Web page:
75% of people believe tanning beds should be illegal

Sian Moloughney


Sian Moloughney



Tanning bed

Ireland is set to receive some of the hottest days of the year this week, and with the return of the sunshine comes potentially harmful UV rays. With this in mind, iReach Insights conducted a nationally representative survey on 1,001 adults in Ireland on sun protection and skin care. 

Two-thirds (66%) of adults in Ireland admit to getting sunburnt easily, despite the fact that nine out of ten (89%) adults say they use sun cream. However, only 50% of people regularly use sun cream when out in the sun, with 38% of individuals saying they intentionally expose their skin to the sun to get a tan. Females (94%) are more likely than males (83%) to use sun cream.  
When asked if the sun had become stronger – and potentially more harmful – over the past few years, 75% of females replied yes, compared to only 61% of males. Similarly, 60% of females avoid being in the sun because it’s healthier for their skin, while only 45% of males do the same.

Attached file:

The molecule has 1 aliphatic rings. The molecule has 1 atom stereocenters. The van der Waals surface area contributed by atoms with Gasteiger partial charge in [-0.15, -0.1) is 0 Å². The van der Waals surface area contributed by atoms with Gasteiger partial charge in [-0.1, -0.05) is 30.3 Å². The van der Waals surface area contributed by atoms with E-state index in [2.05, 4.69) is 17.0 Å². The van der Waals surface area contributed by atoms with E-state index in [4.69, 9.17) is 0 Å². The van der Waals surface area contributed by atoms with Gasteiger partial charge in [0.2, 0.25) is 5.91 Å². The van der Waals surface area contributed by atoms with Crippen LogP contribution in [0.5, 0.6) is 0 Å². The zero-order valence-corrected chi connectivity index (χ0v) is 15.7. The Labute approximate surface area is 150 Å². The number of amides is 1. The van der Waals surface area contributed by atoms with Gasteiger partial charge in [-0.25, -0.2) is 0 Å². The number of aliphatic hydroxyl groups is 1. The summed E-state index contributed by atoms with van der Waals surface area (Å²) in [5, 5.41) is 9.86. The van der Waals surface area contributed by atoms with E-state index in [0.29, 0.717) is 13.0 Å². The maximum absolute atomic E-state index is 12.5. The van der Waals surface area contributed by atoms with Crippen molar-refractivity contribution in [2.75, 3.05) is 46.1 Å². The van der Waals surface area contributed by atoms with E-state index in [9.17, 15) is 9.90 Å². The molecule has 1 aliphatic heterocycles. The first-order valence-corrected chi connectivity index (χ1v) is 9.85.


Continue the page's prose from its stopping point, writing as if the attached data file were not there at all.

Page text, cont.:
Sunny days also create mood shifts: 87% said they feel happier, 85% said they had more energy and motivation, and 75% said they were more productive and efficient at work.
19% of people in Ireland have used a sun bed. Females (27%) are nearly three times more likely than males (11%) to use tanning beds; However, of sunbed users, 43% of females use skin protection in the tanning bed compared to only 28% of males. 75% of respondents believed sunbeds should be illegal in Ireland.